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VIDEO: UND headed to Big Dance after OT win in Big Sky title game

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UND's Drick Bernstine and Quinton Hooker celebrate the Fighting Hawks' first-ever trip to the NCAA tournament after a 93-89 win over Weber State on Saturday in the Big Sky Conference championship game in Reno, Nev., on Saturday./ Mackenzie Kasper, Big Sky Conference 3 / 8
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RENO, Nev. -- UND is going Dancing.

UND won the biggest game in its men’s basketball history Saturday night, staging a furious second-half rally to down Weber State 93-89 in overtime in the championship game of the Big Sky Conference tournament at Reno Events Center.

The win qualifies UND for its first appearance in the NCAA Tournament, the showcase for college basketball.

“This team showed its true colors tonight,” said UND coach Brian Jones. “It’s the biggest win in program history. The way we won this game is special; the way they kept fighting and how resilient we’ve been all year has been special.”

UND, the regular-season champion, trailed by 11 points with less than 8 minutes to play and trailed by six with a minute to go in regulation.

But the Hawks rallied, led by tournament MVP Quinton Hooker, who scored 28 points to lead the way.

“We talked all season about finishing the race,” said Hooker. “We’ve been resilient all year and that’s how we were tonight. This team stuck together; I couldn’t be more proud of my guys. This is what UND deserves.”

Weber did have UND on the ropes with eight minutes to play. But UND players said they weren’t rattled.

“We’ve had close games; we’ve been down in games this season,” said UND sophomore guard Geno Crandall. “When we were down 10 we were in the huddle and we looked at each other and said, ‘We’re going to win this game. We just have to figure out how.’”

UND began to figure it out the next few minutes, getting defensive stops and finding a better offensive rhythm.

UND trailed by four points with 1:05 to play but managed to tie the game at 81-81 with seven seconds to play on a driving basket by Crandall. Cortez Seales then came up with a block on a last-second Weber attempt for the win.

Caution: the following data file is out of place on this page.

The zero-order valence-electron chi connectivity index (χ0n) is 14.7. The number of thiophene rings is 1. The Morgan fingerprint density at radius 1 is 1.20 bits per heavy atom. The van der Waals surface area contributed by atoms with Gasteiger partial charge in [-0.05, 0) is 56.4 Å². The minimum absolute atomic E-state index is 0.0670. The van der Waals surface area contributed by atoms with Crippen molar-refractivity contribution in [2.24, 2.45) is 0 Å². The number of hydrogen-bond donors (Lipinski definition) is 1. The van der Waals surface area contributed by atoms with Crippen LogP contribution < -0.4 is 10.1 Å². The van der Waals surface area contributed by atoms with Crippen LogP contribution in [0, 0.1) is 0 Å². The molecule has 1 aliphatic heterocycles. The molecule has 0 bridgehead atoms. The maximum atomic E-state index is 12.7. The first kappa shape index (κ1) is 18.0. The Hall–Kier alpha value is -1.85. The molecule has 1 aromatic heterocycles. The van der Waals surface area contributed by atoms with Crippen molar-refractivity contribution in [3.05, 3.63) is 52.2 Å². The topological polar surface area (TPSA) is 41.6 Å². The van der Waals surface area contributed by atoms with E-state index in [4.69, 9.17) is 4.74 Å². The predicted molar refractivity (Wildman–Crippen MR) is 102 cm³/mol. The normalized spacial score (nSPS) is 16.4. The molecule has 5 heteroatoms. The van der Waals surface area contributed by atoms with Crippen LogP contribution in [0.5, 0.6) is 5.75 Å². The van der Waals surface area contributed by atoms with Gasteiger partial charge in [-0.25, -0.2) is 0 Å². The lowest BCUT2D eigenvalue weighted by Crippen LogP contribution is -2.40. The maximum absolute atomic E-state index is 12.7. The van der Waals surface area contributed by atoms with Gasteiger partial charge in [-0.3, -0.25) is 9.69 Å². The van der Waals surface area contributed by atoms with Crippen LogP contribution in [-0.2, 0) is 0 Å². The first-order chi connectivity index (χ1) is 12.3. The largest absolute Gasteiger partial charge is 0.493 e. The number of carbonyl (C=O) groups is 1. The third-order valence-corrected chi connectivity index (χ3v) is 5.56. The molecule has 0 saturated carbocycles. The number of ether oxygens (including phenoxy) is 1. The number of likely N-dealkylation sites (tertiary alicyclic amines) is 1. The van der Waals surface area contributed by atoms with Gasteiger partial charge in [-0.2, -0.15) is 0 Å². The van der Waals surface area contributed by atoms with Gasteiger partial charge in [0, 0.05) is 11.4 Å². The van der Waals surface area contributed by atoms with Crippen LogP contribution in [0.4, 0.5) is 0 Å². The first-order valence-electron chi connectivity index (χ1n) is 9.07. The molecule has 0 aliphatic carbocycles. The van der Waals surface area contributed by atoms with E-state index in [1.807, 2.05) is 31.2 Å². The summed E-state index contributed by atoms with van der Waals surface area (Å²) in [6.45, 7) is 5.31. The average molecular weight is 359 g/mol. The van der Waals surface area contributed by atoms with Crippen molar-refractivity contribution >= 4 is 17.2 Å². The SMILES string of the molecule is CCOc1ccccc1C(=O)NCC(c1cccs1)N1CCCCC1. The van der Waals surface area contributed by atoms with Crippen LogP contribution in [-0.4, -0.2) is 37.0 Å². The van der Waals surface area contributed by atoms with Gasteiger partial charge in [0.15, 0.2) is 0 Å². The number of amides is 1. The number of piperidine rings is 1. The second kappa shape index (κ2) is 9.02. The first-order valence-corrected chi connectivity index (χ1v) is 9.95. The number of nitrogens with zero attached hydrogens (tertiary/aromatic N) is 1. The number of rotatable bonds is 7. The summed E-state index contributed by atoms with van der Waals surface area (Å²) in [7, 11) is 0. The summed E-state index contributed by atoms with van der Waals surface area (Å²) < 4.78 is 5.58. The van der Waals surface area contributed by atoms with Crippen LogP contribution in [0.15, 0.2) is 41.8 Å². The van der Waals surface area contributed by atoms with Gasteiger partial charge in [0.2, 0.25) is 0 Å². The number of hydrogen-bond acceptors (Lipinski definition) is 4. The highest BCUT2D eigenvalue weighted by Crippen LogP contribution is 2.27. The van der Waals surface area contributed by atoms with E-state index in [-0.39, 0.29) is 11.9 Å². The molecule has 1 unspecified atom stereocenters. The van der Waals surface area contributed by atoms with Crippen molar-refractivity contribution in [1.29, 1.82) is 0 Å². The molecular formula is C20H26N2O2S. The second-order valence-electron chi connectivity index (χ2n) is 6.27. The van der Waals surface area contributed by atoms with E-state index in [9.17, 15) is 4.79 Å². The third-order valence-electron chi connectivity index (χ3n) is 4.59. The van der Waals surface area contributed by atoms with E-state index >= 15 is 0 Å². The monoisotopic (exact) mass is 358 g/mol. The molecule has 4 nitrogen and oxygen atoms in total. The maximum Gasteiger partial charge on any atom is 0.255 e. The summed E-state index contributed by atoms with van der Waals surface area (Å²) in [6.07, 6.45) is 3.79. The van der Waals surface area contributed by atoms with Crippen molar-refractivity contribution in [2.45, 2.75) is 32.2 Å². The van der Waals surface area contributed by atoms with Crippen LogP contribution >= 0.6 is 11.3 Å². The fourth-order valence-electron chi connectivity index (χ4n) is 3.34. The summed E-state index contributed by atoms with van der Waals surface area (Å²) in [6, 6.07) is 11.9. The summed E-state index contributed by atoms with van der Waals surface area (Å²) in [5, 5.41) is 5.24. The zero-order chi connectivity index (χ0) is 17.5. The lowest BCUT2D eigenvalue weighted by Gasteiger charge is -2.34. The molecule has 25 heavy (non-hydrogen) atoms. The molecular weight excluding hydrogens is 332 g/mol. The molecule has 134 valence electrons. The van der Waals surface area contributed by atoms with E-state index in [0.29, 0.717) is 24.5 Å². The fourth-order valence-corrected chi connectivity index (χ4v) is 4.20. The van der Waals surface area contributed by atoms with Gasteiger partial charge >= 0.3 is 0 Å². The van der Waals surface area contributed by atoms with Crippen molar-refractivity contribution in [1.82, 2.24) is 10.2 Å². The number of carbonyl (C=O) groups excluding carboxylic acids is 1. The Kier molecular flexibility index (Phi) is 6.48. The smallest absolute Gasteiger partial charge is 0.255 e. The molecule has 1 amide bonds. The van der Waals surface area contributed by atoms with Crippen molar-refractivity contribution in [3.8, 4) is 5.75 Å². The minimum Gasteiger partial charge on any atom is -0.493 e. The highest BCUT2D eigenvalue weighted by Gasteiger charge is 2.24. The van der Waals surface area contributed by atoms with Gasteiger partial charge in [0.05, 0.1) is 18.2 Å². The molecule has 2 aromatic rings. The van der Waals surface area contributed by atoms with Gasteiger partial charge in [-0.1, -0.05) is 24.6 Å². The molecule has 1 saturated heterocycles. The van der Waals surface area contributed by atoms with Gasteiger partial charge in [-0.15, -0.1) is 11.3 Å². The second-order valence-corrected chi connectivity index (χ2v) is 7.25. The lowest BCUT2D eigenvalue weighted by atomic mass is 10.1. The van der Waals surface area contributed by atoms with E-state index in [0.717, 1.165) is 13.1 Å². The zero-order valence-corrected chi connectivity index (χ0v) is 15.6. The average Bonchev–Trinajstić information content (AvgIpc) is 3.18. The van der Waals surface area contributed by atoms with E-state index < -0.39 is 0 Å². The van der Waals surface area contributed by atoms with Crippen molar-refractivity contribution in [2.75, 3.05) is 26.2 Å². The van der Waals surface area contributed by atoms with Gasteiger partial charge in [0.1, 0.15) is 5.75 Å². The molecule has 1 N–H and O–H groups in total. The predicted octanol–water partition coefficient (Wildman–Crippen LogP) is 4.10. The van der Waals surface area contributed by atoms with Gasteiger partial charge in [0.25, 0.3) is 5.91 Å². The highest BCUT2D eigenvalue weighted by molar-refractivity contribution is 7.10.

Hooker opened the overtime with a basket before Weber’s Jerrick Harding replied with a three-pointer. The lead changed hands two more times before Hooker hit two free throws for an 87-86 lead. The Hawks nursed that advantage the rest of the way.

UND will take a 22-9 record into the NCAA Tournament. The NCAA Selection Show is scheduled for today and UND will find out its seed and where it will play next week.

It was a back-and-forth game, with each team making runs at various times.

The lead changed hands 14 times and there were eight ties.

As has been the case in the tournament, UND had balanced scoring, placing six players in double figures.

In addition to Hooker, Crandall added 17, Avants 13, Seales 12, Drick Bernstine 11 and Corey Baldwin 10.

The Hawks shot 48 percent, compared to Weber’s 44 percent.

The Wildcats were led by Jeremy Senglin, who finished with 26 points.

UND bolted out to fast starts in both its Big Sky wins over Portland State and Idaho.

That didn’t happen against Weber, however.

Behind the outside shooting of Jeremy Senglin, the Wildcats went up 20-10 seven minutes into the game.

UND, however, later responded with a 12-2 run, one that put the Hawks up 39-36 on Hooker’s 3-pointer at the 3:40 mark

A lift off the bench from Seales, who had nine points in the first half, helped give UND a 46-40 lead with under a minute remaining in the first half.

Based on the teams’ history against each other, a close game was expected.

Even though UND has had a relatively short history in the league, the two teams have staged some down-to-the wire games in the Big Sky tournament.

In UND’s first season, Weber beat UND 76-74 in the league semifinal round. A year later, UND reached the title game. But homestanding Weber beat the Hawks 88-67.

Last season, Senglin led Weber to an 83-78 win over the Hawks in the semifinal round. Senglin’s deep, step-back 3-pointer in the closing seconds of regulation forced overtime.

But UND returned the favor this season, downing Weber in overtime, earning their first trip to the NCAA Tournament.

“They’ve knocked us out of this tournament every year we’ve been in the league,” said Jones. “It was the year to exercise our demons. Our guys stayed the course.”

Wayne Nelson
Nelson is the sports editor of the Herald
(701) 780-1268
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